If you want your own jargon (this happens particularly with magic or technology in fantasy and sci fi) it helps to keep it to a level that does not overwhelm your reader with new words they must learn.  Also, if there is something analogous in our world you can use that as an alternate way to describe it as long as it is not too rooted in one particular cultural identity.  If a person has a specialized curved sword called a dyten, calling it a sword later is fine.  Referring to the dyten as a scimitar later is not advised however, as it weakens the idea that your world’s sword is this unique thing you called a dyten.  If you can keep all your phrasing to a small amount (maybe a dozen or two words) the reader won’t feel like they need to check a glossary each time a conversation occurs.

Puns, homonyms, rhymes and the like very much rely on deciding if: the language is for all intents and purposes modern English, the language is not at all like English and you do not want anything to break that illusion, it is not English but you assume that there is some sort of wordplay in that language that the people in that world are seeing that we are not and let our version of the wordplay stay as a way your reader can connect.

Most fantasy seems to go with the third one.  The language is not English but it is treated like that in the rhymes, songs, and puns its characters use.  This is the easiest way to write, but can sometimes pull your reader out of the book much like using modern idioms.  This seems to very by reader.  Some readers actually prefer this technique for familiar wordplay draws them in more.  If firmly rooting your novel in history, or emphasizing the “otherness” of your culture you might want to write it differently.  Instead use analogues, related concepts, and wise observations for poetry instead of rhymes.  Make humor contextual instead of pun related.  When writing think  “Will this joke be the same for my Spanish, Japanese, German and Italian readers?  That sort of mindset can give you good guidelines of who to keep language integrity throughout your work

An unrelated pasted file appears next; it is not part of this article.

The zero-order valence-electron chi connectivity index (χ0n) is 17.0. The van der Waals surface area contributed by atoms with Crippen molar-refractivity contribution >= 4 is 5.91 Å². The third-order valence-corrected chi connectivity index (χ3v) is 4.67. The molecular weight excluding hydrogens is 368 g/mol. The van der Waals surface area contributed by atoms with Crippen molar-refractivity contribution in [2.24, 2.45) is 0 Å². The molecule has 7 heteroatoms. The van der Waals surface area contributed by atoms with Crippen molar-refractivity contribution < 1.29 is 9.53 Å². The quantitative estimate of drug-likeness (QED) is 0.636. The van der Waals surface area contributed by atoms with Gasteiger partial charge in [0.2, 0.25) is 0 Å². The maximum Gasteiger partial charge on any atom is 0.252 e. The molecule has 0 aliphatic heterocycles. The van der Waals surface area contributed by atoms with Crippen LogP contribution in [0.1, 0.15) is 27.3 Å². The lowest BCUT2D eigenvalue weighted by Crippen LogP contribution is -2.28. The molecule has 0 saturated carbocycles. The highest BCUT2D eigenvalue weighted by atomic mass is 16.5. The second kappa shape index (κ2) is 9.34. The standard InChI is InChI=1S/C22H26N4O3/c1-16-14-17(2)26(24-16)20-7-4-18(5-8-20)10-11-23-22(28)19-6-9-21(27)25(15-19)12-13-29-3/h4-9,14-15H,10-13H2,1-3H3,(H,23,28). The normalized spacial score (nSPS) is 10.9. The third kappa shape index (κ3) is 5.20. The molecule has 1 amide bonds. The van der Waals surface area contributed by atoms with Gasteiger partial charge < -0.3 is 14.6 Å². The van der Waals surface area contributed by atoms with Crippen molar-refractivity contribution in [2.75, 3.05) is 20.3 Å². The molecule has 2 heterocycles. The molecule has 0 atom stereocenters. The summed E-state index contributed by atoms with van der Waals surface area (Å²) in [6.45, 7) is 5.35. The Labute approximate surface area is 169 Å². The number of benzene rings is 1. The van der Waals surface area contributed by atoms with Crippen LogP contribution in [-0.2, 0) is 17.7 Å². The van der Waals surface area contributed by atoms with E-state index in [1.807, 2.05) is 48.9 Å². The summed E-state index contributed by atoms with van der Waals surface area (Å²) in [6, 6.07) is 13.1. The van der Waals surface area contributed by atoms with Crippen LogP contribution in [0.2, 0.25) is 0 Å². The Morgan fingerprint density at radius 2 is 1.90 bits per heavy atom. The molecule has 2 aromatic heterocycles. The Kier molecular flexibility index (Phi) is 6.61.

Do you prefer your languages in fantasy and sci fi to be:

A)Modern English.  Who cares if that’s not feasible, it gets rid of all other barriers.

B)Its own unique language, and nothing modern or reliant upon being English should show.  The translated version of this novel will easily be able to use actual translations with little to no localization needed.

C)Functionally similar to modern English, but only as a device to allow the reader to be more immersed in the world.  It will have differences, but rhymes and puns are allowed and it is just assumed the world has an equivalent for them.

World Info:

Mandatory Paradise will be the focus again, since it is the newer book and I have more questions about that from people who have wondered how one structure can cover the entire island.  The truth is the Palaces are essentially connected and wind their way around the island and jut into the center of it at parts.  There are, however,  places not actually part of the Palace as a whole.  These are not residential places, and do not have the running water the rest of the island does or entrances to the catacombs.  This is where the markets are, smiths craft their wares, and the vineyards for the grapes are located.

Also thePpalaces are broken down by areas and quarters have different feels to them.  I will describe the differences between the quarters in a later article.  In general they are broken down by class and occupation, but occasionally by philosophy.  It is still all one Palace, but the culture is not nearly as homogenous as the Senate would probably prefer it to be.

Writing in Sprints

Most ebook authors are holding down a full time job, raising a family and might even have a hobby or two.  This means time is a premium, and unless they become a self-sufficient hermit (with wi fi) they will never have a schedule that allows them to write as much as they want.  This has some writers forcing strict schedules on themselves to make up for this, with either a specific time of day that they write (like maybe one or two specific hours each week day, all Saturday,  etc) or a specific goal every week (5000 words is a common one I hear).

My schedule, for whatever reasons I cannot pin down, ends up being too chaotic for specific guidelines.  I still have overall goals I would like to meet (I prefer a minimum of one chapter a week) but I do not always fulfill that.  I try to make up for this by most of the time that I write, I write in sprints, then edit at a slower pace.  Without some words or some guidelines, days can pass with nor progress on the book.  If you force artificial guidelines (I must have an hour to myself!) then it may never get done.  Instead when I sit at that keyboard and I have the spare fifteen minutes to write, I let those fingers fly away as quick as possible to put as much things down in electronic form as fast as I can!

After that, of course, you not only do the obvious spelling/grammar edits, but you can flesh out the scenes, or re word things.  You might even have to redo entire scenes this way, as the idea that sounded great in your head when pounding out a chapter quickly might not translate as well on paper.  That can happen even if you are leisurely typing out a chapter too, meticulously following out a point by point outline.  It’s much easier I have noticed filling out editing in spare minutes, as long as there is something on the page to change.